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Sept. 19, 2014, 10 a.m.
Business Models

A conversation with David Rose, little magazine veteran and publisher of Lapham’s Quarterly

“I hear the argument, Oh, these poor little magazines with their tiny readerships, if only people appreciated them more. It’s partly true. But the bigger side of that is, well, if only you knew how to read a budget. If only you actually knew anything about publishing.”

When I sat down with John Summers to talk about the publishing strategy of The Baffler, he told me that if I really wanted to understand the business of small magazines, there was one man I simply had to talk to — David Rose.

Rose started working full time at the London Review of Books in 1998. He worked there as associate publisher for 15 years before decamping to Lapham’s Quarterly in 2013, where he currently serves as publisher. While at the LRB, he wrote two books — They Call Me Naughty Lola: Personal Ads from the London Review of Books and a sequel, Sexually I’m More of a Switzerland. In 2008, he spearheaded a move to Brooklyn for a small part of the business staff.

In our interview (lightly edited below), Rose says he moved to Lapham’s, which has a staff of 15, for the opportunity to work with its namesake — Lewis Lapham, the magazine’s founder and editor (and former longtime editor of Harper’s). In a recent podcast appearance, Lapham spoke about Harper’s famously anti-Internet publishing strategies and delineated some of his own views about the present and future of little magazines:

As you’ll see, Rose is highly critical of the bevy of small magazine founders working today. His is a very distinct perspective, one shaped by his nearly two decades in a struggling business. But the clarity of his advice — and his general optimism — are both refreshing and useful. This is less a lesson in innovation than a pragmatic exhortation to return to basics.

David Rose: Part of the problem that the industry faces is that the rush of small magazines that are appearing have terrific intentions, and their editorial mission statements are very noble and should be applauded, but what’s missing is publishing expertise. There are no publishers at any of the magazines that you’ve mentioned1 and I think that’s very revealing about the attitude emerging in the small magazines. This Etsy-based marketing strategy. I wouldn’t even call any of them marketing strategies, to be blunt about it.

I think an awful lot of the magazines are stuck in terms of audience development. They don’t really get much further than their existing audience. They can keep hold of a certain percentage of their readerships with very rudimentary renewal techniques.

As far punching above their weight, editorially, that’s true, but the business side of those kinds of publications is much more hapless. The audience is definitely there, but they’re failing to get hold of it.

Caroline O’Donovan: Is it your impression that there are more of these small magazines — you said a rush — or are they more visible because of the Internet? Is the ease of publishing online meaning that more people are taking a stab at it?
Rose: I do think there are more people publishing small magazines. An awful lot of people are doing post-graduate courses. You see an awful lot of magazine publishing courses — Columbia, New School, NYU. It’s revealing that, on any of these courses, there isn’t a single magazine publisher. What’s happening is you’re getting kids coming through MFA programs, and, quite correctly, they’re full of this marvelous confidence that they should have, that they can go out and really make a difference and produce excellent editorial pieces. But what these courses aren’t teaching is anything whatsoever to do with the business of magazine publishing.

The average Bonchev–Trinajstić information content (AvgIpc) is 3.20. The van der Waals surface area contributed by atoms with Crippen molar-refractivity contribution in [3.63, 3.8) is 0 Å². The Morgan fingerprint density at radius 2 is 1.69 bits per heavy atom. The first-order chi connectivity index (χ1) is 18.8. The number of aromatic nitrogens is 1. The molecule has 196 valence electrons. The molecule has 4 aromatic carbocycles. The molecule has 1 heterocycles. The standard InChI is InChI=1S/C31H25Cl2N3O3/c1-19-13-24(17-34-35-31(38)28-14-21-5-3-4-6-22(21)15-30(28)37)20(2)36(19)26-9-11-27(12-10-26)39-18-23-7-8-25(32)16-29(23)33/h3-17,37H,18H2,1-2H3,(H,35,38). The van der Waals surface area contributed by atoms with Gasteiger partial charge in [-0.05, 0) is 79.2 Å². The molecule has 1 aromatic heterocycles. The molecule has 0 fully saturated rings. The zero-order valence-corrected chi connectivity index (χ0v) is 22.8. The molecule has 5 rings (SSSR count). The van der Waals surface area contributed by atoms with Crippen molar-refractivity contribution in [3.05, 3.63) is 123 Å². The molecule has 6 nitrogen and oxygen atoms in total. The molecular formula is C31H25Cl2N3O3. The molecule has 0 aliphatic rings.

So magazines rise up like effervescent bubbles from the creek bed, and then they very quickly disperse. They find themselves in trouble remarkably quickly. American Reader is a very good example of that. These kids come out of whatever post-grad they’ve done, and they produce this magazine, and have tremendous intention, but they have absolutely no ability whatsoever to manage a budget.

Go to any one of these magazines you just mentioned and ask them what their subscription liability is and none of them will be able to tell you. I think that’s very troubling. Actually, I think that’s a damning indictment of the industry as a whole — that there are no people with that kind of expertise coming through the system.

O’Donovan: Do you think it’s a lack of interest? A condescension to business interest?

Rose: There’s a touch of arrogance about it, that you can produce a magazine without knowing how to go about the daily mechanics of a magazine. The notion that as long as the editorial quality is good, it will sell is kind of a Field of Dreams logic — if you build it, they will come. I’ve worked in magazines for 18 years now, and it’s never been the case that as long as you have a good editorial product you can sell the magazine. In fact, the opposite is true: You can have a terrible editorial product, and you can sell the magazine as long as the business makeup is sound. Shelves at supermarkets are evidence of that.

The real shame is the magazines that are producing terrific pieces — The Baffler, n+1 — they’re producing some terrific editorial content but they can’t get to more people, because they simply don’t know how to do it. I think that’s a real missed opportunity.

O’Donovan: Do you think, over your years in the industry, that has changed or worsened in any way?
Rose: It’s certainly worsened. One of the effects of the Internet — we talk about the Internet having a detrimental impact on reading. I’m sure that’s true to a degree, but I think one of the impacts on the industry is it’s no longer sexy to be learning about print publishing.

You used to be able to find vocational courses at institutes on circulation modeling, for example, on marketing metrics. They were the hardcore bones of publishing. You don’t get those things anymore, because people stopped learning about print publishing in the early 2000s when they said print was going to be dead. It’s increasingly difficult, for example, to get good ad sales staff on magazines. Nobody knows how to do it. To find someone who actually knows about the mechanics of circulation is impossible. You just can’t do it.